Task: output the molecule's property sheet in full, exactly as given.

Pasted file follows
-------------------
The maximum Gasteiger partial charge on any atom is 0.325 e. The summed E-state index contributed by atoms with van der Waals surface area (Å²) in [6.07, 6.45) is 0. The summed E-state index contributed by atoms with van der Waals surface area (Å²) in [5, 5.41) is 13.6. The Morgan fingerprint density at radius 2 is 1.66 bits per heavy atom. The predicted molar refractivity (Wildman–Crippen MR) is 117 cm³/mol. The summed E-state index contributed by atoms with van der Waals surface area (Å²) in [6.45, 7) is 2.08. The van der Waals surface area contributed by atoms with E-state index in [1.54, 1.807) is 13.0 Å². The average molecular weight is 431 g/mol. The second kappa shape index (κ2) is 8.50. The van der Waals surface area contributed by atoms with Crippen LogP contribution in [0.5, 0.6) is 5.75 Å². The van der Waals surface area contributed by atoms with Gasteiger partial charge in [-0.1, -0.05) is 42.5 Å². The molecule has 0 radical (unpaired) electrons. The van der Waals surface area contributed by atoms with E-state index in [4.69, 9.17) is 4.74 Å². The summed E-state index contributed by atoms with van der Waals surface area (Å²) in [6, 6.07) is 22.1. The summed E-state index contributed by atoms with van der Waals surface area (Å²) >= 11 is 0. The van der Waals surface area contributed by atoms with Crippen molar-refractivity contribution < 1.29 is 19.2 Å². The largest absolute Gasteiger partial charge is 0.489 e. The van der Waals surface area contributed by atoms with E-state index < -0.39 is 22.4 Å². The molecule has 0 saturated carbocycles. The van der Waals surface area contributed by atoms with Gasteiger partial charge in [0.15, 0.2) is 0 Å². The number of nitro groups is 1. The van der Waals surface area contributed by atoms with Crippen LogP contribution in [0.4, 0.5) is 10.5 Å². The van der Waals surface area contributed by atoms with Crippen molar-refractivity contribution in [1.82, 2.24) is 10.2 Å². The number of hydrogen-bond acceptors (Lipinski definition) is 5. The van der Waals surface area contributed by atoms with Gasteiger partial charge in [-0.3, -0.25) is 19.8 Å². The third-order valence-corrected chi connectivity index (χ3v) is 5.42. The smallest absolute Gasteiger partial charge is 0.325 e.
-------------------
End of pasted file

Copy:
The maximum Gasteiger partial charge on any atom is 0.325 e. The summed E-state index contributed by atoms with van der Waals surface area (Å²) in [6.07, 6.45) is 0. The summed E-state index contributed by atoms with van der Waals surface area (Å²) in [5, 5.41) is 13.6. The Morgan fingerprint density at radius 2 is 1.66 bits per heavy atom. The predicted molar refractivity (Wildman–Crippen MR) is 117 cm³/mol. The summed E-state index contributed by atoms with van der Waals surface area (Å²) in [6.45, 7) is 2.08. The van der Waals surface area contributed by atoms with E-state index in [1.54, 1.807) is 13.0 Å². The average molecular weight is 431 g/mol. The second kappa shape index (κ2) is 8.50. The van der Waals surface area contributed by atoms with Crippen LogP contribution in [0.5, 0.6) is 5.75 Å². The van der Waals surface area contributed by atoms with Gasteiger partial charge in [-0.1, -0.05) is 42.5 Å². The molecule has 0 radical (unpaired) electrons. The van der Waals surface area contributed by atoms with E-state index in [4.69, 9.17) is 4.74 Å². The summed E-state index contributed by atoms with van der Waals surface area (Å²) in [6, 6.07) is 22.1. The summed E-state index contributed by atoms with van der Waals surface area (Å²) >= 11 is 0. The van der Waals surface area contributed by atoms with Crippen molar-refractivity contribution < 1.29 is 19.2 Å². The largest absolute Gasteiger partial charge is 0.489 e. The van der Waals surface area contributed by atoms with E-state index < -0.39 is 22.4 Å². The molecule has 0 saturated carbocycles. The van der Waals surface area contributed by atoms with Gasteiger partial charge in [0.15, 0.2) is 0 Å². The number of nitro groups is 1. The van der Waals surface area contributed by atoms with Crippen LogP contribution in [0.4, 0.5) is 10.5 Å². The van der Waals surface area contributed by atoms with Crippen molar-refractivity contribution in [1.82, 2.24) is 10.2 Å². The number of hydrogen-bond acceptors (Lipinski definition) is 5. The van der Waals surface area contributed by atoms with Gasteiger partial charge in [-0.3, -0.25) is 19.8 Å². The third-order valence-corrected chi connectivity index (χ3v) is 5.42. The smallest absolute Gasteiger partial charge is 0.325 e.